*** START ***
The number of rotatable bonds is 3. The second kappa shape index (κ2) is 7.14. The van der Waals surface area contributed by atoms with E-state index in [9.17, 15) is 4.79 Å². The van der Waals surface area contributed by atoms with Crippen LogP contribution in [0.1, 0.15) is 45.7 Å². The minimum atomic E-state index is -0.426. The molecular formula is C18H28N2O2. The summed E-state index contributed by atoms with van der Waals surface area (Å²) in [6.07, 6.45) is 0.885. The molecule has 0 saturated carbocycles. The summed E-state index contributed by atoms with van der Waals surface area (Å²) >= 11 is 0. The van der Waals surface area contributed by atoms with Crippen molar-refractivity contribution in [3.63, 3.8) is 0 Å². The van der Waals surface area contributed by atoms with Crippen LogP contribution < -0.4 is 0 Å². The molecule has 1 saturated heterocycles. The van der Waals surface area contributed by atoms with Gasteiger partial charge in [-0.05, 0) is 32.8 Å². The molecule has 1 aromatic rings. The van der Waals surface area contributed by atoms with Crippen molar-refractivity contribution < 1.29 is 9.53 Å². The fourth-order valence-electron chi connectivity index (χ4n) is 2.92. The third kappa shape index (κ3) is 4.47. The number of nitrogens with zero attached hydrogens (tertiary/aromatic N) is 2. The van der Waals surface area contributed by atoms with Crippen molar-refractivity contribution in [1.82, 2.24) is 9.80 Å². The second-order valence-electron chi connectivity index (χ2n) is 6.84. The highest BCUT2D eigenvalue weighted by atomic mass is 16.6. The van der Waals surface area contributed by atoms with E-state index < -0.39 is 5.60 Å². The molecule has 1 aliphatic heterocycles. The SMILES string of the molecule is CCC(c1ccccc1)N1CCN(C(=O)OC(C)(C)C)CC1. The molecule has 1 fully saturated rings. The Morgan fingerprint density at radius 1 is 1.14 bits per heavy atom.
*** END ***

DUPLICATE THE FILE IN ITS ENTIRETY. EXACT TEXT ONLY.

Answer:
The number of rotatable bonds is 3. The second kappa shape index (κ2) is 7.14. The van der Waals surface area contributed by atoms with E-state index in [9.17, 15) is 4.79 Å². The van der Waals surface area contributed by atoms with Crippen LogP contribution in [0.1, 0.15) is 45.7 Å². The minimum atomic E-state index is -0.426. The molecular formula is C18H28N2O2. The summed E-state index contributed by atoms with van der Waals surface area (Å²) in [6.07, 6.45) is 0.885. The molecule has 0 saturated carbocycles. The summed E-state index contributed by atoms with van der Waals surface area (Å²) >= 11 is 0. The van der Waals surface area contributed by atoms with Crippen molar-refractivity contribution in [3.63, 3.8) is 0 Å². The van der Waals surface area contributed by atoms with Crippen LogP contribution < -0.4 is 0 Å². The molecule has 1 saturated heterocycles. The van der Waals surface area contributed by atoms with Gasteiger partial charge in [-0.05, 0) is 32.8 Å². The molecule has 1 aromatic rings. The van der Waals surface area contributed by atoms with Crippen molar-refractivity contribution < 1.29 is 9.53 Å². The fourth-order valence-electron chi connectivity index (χ4n) is 2.92. The third kappa shape index (κ3) is 4.47. The number of nitrogens with zero attached hydrogens (tertiary/aromatic N) is 2. The van der Waals surface area contributed by atoms with Crippen molar-refractivity contribution in [1.82, 2.24) is 9.80 Å². The second-order valence-electron chi connectivity index (χ2n) is 6.84. The highest BCUT2D eigenvalue weighted by atomic mass is 16.6. The van der Waals surface area contributed by atoms with E-state index < -0.39 is 5.60 Å². The molecule has 1 aliphatic heterocycles. The SMILES string of the molecule is CCC(c1ccccc1)N1CCN(C(=O)OC(C)(C)C)CC1. The molecule has 1 fully saturated rings. The Morgan fingerprint density at radius 1 is 1.14 bits per heavy atom.